For these reasons – – the location of milkweed outside the range of most pollen drift, and minimal overlap between monarch feeding and pollen shedding – it is likely that the vast majority of monarch larvae throughout their range over a growing season are never exposed to corn pollen in nature at all.
Bt Corn Benefits Non-target Insects
The Bt corn crops that are currently on the market were developed to control the European Corn Borer. Prior to the introduction of Bt corn, farmers controlled European Corn Borer with conventional insecticide sprays that are toxic to monarch butterfly larvae and other desirable, non-target species. By reducing the use of these insecticides, Bt corn reduces the potential to harm non-target species, and reduces impacts of agricultural inputs on the environment in general.
‘I still think the proven benefits of Bt corn outweigh the potential risk,’ stated Dr. Losey. ‘We can’t forget that Bt corn and other transgenic crops have a huge potential for reducing pesticide use and increasing yields.’
Dr. Chris DiFonzo, Michigan State University Field Crops Entomologist & Pesticide Education Coordinator, said ‘Bt corn is a much safer method of pest management, and has less detrimental impact on all aspects of the environment — monarch included — than the use of broad-spectrum insecticides.’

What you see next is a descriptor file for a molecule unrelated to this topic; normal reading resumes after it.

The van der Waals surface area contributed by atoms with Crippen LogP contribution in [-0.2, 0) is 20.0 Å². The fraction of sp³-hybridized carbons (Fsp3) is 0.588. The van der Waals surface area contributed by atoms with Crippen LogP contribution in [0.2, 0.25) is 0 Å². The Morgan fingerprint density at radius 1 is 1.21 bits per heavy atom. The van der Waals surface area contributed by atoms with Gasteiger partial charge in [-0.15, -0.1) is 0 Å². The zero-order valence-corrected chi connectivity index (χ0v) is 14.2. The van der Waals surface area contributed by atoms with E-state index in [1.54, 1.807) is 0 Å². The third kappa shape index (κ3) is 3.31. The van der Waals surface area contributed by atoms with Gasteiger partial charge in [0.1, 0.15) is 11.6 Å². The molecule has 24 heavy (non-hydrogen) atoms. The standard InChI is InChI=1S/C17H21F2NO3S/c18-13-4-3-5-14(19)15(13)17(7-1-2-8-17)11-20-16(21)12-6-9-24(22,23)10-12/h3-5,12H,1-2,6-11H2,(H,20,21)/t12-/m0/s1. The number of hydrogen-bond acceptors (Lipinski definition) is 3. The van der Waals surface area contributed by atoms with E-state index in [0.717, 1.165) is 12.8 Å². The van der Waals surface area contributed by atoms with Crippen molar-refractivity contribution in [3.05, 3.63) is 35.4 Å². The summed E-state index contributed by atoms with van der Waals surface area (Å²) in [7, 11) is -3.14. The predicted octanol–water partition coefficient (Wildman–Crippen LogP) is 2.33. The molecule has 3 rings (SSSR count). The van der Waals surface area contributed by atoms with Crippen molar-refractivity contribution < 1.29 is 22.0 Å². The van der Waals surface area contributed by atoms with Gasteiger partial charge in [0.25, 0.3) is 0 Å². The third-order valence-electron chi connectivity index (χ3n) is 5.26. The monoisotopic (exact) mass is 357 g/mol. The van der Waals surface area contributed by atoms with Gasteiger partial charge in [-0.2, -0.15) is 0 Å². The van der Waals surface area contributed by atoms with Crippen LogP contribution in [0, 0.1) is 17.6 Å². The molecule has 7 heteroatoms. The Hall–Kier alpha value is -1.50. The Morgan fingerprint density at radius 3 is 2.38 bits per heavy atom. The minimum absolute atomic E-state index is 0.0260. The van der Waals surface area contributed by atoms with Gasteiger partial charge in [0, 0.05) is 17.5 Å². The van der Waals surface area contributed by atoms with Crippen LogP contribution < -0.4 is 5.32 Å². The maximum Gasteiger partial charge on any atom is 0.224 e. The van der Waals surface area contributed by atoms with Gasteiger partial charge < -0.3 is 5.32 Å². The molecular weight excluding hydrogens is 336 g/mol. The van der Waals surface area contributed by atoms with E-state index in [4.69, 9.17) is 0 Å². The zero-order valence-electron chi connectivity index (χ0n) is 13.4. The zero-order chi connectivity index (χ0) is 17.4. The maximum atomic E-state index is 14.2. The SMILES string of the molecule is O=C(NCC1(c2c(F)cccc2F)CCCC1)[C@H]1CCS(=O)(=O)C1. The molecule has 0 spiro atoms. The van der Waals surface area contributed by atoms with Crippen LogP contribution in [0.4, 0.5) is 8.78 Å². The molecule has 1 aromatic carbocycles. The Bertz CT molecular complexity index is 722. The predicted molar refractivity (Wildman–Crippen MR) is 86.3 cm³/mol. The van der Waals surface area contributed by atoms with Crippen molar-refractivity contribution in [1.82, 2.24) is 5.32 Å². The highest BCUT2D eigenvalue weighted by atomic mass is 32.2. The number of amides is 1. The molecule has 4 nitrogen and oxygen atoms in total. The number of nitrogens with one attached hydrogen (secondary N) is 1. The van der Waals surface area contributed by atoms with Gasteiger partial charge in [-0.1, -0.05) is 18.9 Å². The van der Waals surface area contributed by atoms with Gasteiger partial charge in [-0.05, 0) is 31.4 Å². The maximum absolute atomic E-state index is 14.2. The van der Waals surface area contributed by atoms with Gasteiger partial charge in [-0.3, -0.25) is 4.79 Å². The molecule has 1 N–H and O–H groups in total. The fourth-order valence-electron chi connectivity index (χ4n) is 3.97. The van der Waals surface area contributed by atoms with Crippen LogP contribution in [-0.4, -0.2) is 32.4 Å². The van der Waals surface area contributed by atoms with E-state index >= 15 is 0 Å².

‘When you consider the monarch butterflies in context with the widely recognized benefits of Bt crops, it’s clear that trends in agriculture will only help the monarchs and the environment overall, said BIO’s Val Giddings, ‘For example, Bt crops preserve beneficial insects that prey on harmful insect pests, thus limiting the need for additional insecticide sprays. Growers planting Bt crops have dramatically reduced the damage done by harmful pests and have reduced handling and exposure of insecticides on the farm.’
‘As conservation groups have noted, the primary threat to the monarch butterfly is the loss of crucial winter habitat in southern California and central Mexico,’ Giddings added. ‘Other threats come from habitat degradation along butterfly migratory routes, pesticides, and other human activities. It’s not an exaggeration to say more monarchs succumb to high-velocity collisions with car windshields than ever encounter corn pollen.’
In addition to the extensive number of field studies that have been conducted to determine the effect of Bt crops on beneficial insects, BIO and the American Crop Protection Association are working along with industry partners to address and evaluate these issues further. The available information strongly supports the advantages of Bt crops on beneficial insect population relative to the use of insecticides.
For further information on this subject, contact the following independent experts:
Warren Stevens, Ph.D
Missouri Botanical Garden
4344 Shaw Blvd, St. Louis, MO 63110-2291
Albert Tenuta, Ph.D.
Pest Management Specialist and Plant Pathologist
Ontario Ministry of Agriculture, Food and Rural Affairs
Ridgetown Campus, University of Guelph
10 June 1999
Let’s not go there again!